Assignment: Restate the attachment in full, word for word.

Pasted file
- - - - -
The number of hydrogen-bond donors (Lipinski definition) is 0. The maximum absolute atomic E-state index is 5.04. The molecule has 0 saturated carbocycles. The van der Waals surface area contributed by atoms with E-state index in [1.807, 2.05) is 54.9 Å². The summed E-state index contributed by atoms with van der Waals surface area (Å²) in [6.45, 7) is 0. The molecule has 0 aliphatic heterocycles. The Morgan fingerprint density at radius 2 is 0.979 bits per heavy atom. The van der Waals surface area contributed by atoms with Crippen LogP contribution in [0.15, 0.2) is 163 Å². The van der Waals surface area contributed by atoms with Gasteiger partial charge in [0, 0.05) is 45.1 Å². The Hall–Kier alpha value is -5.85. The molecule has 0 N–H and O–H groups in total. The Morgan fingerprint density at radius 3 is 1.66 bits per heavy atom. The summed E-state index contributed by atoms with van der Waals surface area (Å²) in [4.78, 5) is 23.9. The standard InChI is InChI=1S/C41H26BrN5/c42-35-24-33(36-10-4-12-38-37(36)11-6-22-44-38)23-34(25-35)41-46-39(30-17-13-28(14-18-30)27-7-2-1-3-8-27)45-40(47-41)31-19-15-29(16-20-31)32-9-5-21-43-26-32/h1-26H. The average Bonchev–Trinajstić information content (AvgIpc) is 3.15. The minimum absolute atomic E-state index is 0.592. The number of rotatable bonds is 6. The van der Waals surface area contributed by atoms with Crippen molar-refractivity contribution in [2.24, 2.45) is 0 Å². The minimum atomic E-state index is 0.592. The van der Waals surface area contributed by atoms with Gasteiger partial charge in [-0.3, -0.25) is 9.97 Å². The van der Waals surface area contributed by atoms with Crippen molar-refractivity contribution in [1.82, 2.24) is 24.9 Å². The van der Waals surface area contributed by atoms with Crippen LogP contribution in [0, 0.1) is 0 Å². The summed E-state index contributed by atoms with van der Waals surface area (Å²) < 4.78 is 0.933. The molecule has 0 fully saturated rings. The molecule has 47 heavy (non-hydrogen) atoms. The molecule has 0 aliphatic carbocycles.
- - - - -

The number of hydrogen-bond donors (Lipinski definition) is 0. The maximum absolute atomic E-state index is 5.04. The molecule has 0 saturated carbocycles. The van der Waals surface area contributed by atoms with E-state index in [1.807, 2.05) is 54.9 Å². The summed E-state index contributed by atoms with van der Waals surface area (Å²) in [6.45, 7) is 0. The molecule has 0 aliphatic heterocycles. The Morgan fingerprint density at radius 2 is 0.979 bits per heavy atom. The van der Waals surface area contributed by atoms with Crippen LogP contribution in [0.15, 0.2) is 163 Å². The van der Waals surface area contributed by atoms with Gasteiger partial charge in [0, 0.05) is 45.1 Å². The Hall–Kier alpha value is -5.85. The molecule has 0 N–H and O–H groups in total. The Morgan fingerprint density at radius 3 is 1.66 bits per heavy atom. The summed E-state index contributed by atoms with van der Waals surface area (Å²) in [4.78, 5) is 23.9. The standard InChI is InChI=1S/C41H26BrN5/c42-35-24-33(36-10-4-12-38-37(36)11-6-22-44-38)23-34(25-35)41-46-39(30-17-13-28(14-18-30)27-7-2-1-3-8-27)45-40(47-41)31-19-15-29(16-20-31)32-9-5-21-43-26-32/h1-26H. The average Bonchev–Trinajstić information content (AvgIpc) is 3.15. The minimum absolute atomic E-state index is 0.592. The number of rotatable bonds is 6. The van der Waals surface area contributed by atoms with Crippen molar-refractivity contribution in [2.24, 2.45) is 0 Å². The minimum atomic E-state index is 0.592. The van der Waals surface area contributed by atoms with Gasteiger partial charge in [-0.3, -0.25) is 9.97 Å². The van der Waals surface area contributed by atoms with Crippen molar-refractivity contribution in [1.82, 2.24) is 24.9 Å². The van der Waals surface area contributed by atoms with Crippen LogP contribution in [0, 0.1) is 0 Å². The summed E-state index contributed by atoms with van der Waals surface area (Å²) < 4.78 is 0.933. The molecule has 0 fully saturated rings. The molecule has 47 heavy (non-hydrogen) atoms. The molecule has 0 aliphatic carbocycles.